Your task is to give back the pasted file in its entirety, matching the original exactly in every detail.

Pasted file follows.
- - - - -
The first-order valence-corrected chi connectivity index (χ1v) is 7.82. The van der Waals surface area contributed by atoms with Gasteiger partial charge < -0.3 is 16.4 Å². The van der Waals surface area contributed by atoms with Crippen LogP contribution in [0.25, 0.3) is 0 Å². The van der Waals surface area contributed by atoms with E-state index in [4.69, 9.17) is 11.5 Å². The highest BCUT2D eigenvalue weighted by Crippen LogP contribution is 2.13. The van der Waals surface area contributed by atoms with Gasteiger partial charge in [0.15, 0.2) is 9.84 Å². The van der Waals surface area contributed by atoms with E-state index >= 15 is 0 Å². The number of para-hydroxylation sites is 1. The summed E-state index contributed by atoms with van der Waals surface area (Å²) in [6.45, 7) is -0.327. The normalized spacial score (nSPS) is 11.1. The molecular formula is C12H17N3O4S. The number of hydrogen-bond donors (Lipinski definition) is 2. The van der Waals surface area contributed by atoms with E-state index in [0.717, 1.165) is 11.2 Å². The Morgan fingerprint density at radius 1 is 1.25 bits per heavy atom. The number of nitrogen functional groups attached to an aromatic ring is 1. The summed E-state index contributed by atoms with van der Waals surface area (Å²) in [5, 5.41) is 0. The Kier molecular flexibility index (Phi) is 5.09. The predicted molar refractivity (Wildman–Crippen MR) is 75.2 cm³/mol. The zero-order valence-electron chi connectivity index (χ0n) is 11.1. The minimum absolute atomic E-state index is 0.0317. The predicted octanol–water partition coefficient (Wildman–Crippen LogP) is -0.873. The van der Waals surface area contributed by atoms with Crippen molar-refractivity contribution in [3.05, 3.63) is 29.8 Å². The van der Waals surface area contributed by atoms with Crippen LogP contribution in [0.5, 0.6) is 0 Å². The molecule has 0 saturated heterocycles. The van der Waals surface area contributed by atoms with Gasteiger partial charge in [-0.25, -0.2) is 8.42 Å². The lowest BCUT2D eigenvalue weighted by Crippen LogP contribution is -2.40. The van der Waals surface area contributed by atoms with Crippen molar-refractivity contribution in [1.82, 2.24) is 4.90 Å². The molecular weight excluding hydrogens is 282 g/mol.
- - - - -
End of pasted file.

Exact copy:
The first-order valence-corrected chi connectivity index (χ1v) is 7.82. The van der Waals surface area contributed by atoms with Gasteiger partial charge < -0.3 is 16.4 Å². The van der Waals surface area contributed by atoms with Crippen LogP contribution in [0.25, 0.3) is 0 Å². The van der Waals surface area contributed by atoms with E-state index in [4.69, 9.17) is 11.5 Å². The highest BCUT2D eigenvalue weighted by Crippen LogP contribution is 2.13. The van der Waals surface area contributed by atoms with Gasteiger partial charge in [0.15, 0.2) is 9.84 Å². The van der Waals surface area contributed by atoms with E-state index >= 15 is 0 Å². The number of para-hydroxylation sites is 1. The summed E-state index contributed by atoms with van der Waals surface area (Å²) in [6.45, 7) is -0.327. The normalized spacial score (nSPS) is 11.1. The molecular formula is C12H17N3O4S. The number of hydrogen-bond donors (Lipinski definition) is 2. The van der Waals surface area contributed by atoms with E-state index in [0.717, 1.165) is 11.2 Å². The Morgan fingerprint density at radius 1 is 1.25 bits per heavy atom. The number of nitrogen functional groups attached to an aromatic ring is 1. The summed E-state index contributed by atoms with van der Waals surface area (Å²) in [5, 5.41) is 0. The Kier molecular flexibility index (Phi) is 5.09. The predicted molar refractivity (Wildman–Crippen MR) is 75.2 cm³/mol. The zero-order valence-electron chi connectivity index (χ0n) is 11.1. The minimum absolute atomic E-state index is 0.0317. The predicted octanol–water partition coefficient (Wildman–Crippen LogP) is -0.873. The van der Waals surface area contributed by atoms with Crippen molar-refractivity contribution in [3.05, 3.63) is 29.8 Å². The van der Waals surface area contributed by atoms with Crippen LogP contribution in [0.5, 0.6) is 0 Å². The molecule has 0 saturated heterocycles. The van der Waals surface area contributed by atoms with Gasteiger partial charge in [-0.25, -0.2) is 8.42 Å². The lowest BCUT2D eigenvalue weighted by Crippen LogP contribution is -2.40. The van der Waals surface area contributed by atoms with Crippen molar-refractivity contribution in [1.82, 2.24) is 4.90 Å². The molecular weight excluding hydrogens is 282 g/mol.